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We read with interest the paper published by Boschi et al,1 in which immunohistochemistry was performed on orbital tissues from patients with thyroid associated ophthalmopathy (TAO) and compared with non-diseased orbital tissue.
Our laboratory recently reported positive TSH receptor staining within normal human muscle fibres, using one of the same antibodies (3G4) as Boschi et al (supplied by Costagliola) and a commercial antibody (3B12).2
Our findings differ from Boschi et al’s as no staining of the muscle fibres was visible in their experience.
Assessing the techniques used suggested some possibilities as to why our findings differ. Our paraffin embedded tissues were subjected to a proteolytic antigen retrieval step, as commonly used in avidin-biotin staining.3 The reason for this is that formalin used in fixation is notorious for altering protein immunoreactivity, and hence masking protein expression.4,5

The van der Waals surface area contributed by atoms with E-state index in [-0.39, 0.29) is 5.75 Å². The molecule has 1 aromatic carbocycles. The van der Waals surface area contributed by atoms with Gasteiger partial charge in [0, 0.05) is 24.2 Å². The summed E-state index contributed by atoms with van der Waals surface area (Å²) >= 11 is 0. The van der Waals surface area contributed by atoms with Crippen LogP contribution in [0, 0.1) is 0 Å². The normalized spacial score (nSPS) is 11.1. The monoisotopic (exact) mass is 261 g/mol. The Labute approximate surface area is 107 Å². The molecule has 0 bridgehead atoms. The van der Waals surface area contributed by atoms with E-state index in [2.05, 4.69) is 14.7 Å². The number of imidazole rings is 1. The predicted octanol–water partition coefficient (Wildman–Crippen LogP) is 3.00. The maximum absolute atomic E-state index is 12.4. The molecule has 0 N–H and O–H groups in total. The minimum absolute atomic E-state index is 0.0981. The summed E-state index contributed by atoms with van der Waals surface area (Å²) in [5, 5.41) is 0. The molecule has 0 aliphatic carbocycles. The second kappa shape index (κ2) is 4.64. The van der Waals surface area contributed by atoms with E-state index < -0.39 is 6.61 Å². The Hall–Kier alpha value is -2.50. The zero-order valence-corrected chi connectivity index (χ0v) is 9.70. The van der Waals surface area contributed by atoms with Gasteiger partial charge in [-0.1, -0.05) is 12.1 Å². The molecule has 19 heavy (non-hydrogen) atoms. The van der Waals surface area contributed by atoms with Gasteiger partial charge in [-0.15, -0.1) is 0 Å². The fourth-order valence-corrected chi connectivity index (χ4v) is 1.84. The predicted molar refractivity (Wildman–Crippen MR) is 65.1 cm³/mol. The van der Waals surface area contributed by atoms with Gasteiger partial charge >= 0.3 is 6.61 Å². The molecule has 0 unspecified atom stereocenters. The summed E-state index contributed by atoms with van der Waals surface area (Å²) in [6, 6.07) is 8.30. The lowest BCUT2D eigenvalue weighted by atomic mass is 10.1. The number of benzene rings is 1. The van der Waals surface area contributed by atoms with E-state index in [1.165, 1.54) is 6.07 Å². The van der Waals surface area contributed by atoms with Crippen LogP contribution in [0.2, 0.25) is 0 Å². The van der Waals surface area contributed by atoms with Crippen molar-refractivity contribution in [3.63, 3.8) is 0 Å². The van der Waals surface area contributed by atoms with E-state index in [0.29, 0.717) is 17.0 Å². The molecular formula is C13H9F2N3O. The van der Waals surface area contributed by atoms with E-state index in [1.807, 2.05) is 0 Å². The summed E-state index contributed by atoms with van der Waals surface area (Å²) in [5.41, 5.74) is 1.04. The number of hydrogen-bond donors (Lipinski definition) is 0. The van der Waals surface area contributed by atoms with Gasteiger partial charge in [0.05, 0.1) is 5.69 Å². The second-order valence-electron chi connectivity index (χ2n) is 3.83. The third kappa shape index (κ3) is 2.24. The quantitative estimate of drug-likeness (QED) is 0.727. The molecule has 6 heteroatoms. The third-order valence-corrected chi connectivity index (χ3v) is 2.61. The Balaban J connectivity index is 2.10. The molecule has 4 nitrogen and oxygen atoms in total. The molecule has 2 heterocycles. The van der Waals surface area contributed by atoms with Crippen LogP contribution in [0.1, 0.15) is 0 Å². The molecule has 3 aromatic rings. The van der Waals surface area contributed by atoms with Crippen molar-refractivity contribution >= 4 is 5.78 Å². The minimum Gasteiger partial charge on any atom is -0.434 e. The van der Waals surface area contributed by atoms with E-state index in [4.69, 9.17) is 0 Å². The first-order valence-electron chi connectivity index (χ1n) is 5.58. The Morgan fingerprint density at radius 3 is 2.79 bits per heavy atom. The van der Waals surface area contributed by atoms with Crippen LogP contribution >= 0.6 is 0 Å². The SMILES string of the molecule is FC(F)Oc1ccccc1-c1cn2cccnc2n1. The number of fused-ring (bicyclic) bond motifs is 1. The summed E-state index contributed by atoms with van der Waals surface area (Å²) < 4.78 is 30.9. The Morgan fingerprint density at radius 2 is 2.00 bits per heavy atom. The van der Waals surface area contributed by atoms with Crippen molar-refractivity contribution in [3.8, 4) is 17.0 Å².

Moreover, the amplification immunohistochemistry kit used in our experiments is possibly more sensitive than conventional immunohistochemistry used in the experiments of Boschi et al.6
We do not dispute the finding that TSH-R expression is elevated in orbital connective tissue of diseased patients. Combined with our findings, Boschi et al’s paper also suggests that expression of TSH-R on normal muscle fibres is lower than in the connective tissue of diseased patients. Boschi et al have successfully produced more evidence that connective tissues in the orbit are active in TAO affected patients; however, the potential role of the extraocular muscle in the pathogenesis of TAO should also be considered.
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